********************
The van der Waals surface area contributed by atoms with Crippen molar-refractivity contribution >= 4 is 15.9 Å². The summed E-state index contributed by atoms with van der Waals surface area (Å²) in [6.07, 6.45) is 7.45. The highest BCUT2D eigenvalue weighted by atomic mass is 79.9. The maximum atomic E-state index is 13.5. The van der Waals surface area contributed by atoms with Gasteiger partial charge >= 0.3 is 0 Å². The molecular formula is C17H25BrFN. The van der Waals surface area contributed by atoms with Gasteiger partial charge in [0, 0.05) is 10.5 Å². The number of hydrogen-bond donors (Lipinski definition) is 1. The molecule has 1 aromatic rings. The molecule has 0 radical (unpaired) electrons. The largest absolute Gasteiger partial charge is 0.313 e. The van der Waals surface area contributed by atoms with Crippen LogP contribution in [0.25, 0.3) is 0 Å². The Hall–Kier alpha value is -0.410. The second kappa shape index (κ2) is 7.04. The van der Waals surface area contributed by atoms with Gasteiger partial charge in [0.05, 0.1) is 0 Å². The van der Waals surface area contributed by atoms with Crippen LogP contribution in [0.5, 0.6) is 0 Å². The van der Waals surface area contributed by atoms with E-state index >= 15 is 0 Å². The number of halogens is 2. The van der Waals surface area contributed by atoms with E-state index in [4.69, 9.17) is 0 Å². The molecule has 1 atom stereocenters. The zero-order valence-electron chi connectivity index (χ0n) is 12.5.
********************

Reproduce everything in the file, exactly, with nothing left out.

The van der Waals surface area contributed by atoms with Crippen molar-refractivity contribution >= 4 is 15.9 Å². The summed E-state index contributed by atoms with van der Waals surface area (Å²) in [6.07, 6.45) is 7.45. The highest BCUT2D eigenvalue weighted by atomic mass is 79.9. The maximum atomic E-state index is 13.5. The van der Waals surface area contributed by atoms with Gasteiger partial charge >= 0.3 is 0 Å². The molecular formula is C17H25BrFN. The van der Waals surface area contributed by atoms with Gasteiger partial charge in [0, 0.05) is 10.5 Å². The number of hydrogen-bond donors (Lipinski definition) is 1. The molecule has 1 aromatic rings. The molecule has 0 radical (unpaired) electrons. The largest absolute Gasteiger partial charge is 0.313 e. The van der Waals surface area contributed by atoms with Crippen LogP contribution in [0.25, 0.3) is 0 Å². The Hall–Kier alpha value is -0.410. The second kappa shape index (κ2) is 7.04. The van der Waals surface area contributed by atoms with Gasteiger partial charge in [0.05, 0.1) is 0 Å². The van der Waals surface area contributed by atoms with Crippen LogP contribution in [0.5, 0.6) is 0 Å². The van der Waals surface area contributed by atoms with E-state index >= 15 is 0 Å². The number of halogens is 2. The van der Waals surface area contributed by atoms with E-state index in [4.69, 9.17) is 0 Å². The molecule has 1 atom stereocenters. The zero-order valence-electron chi connectivity index (χ0n) is 12.5.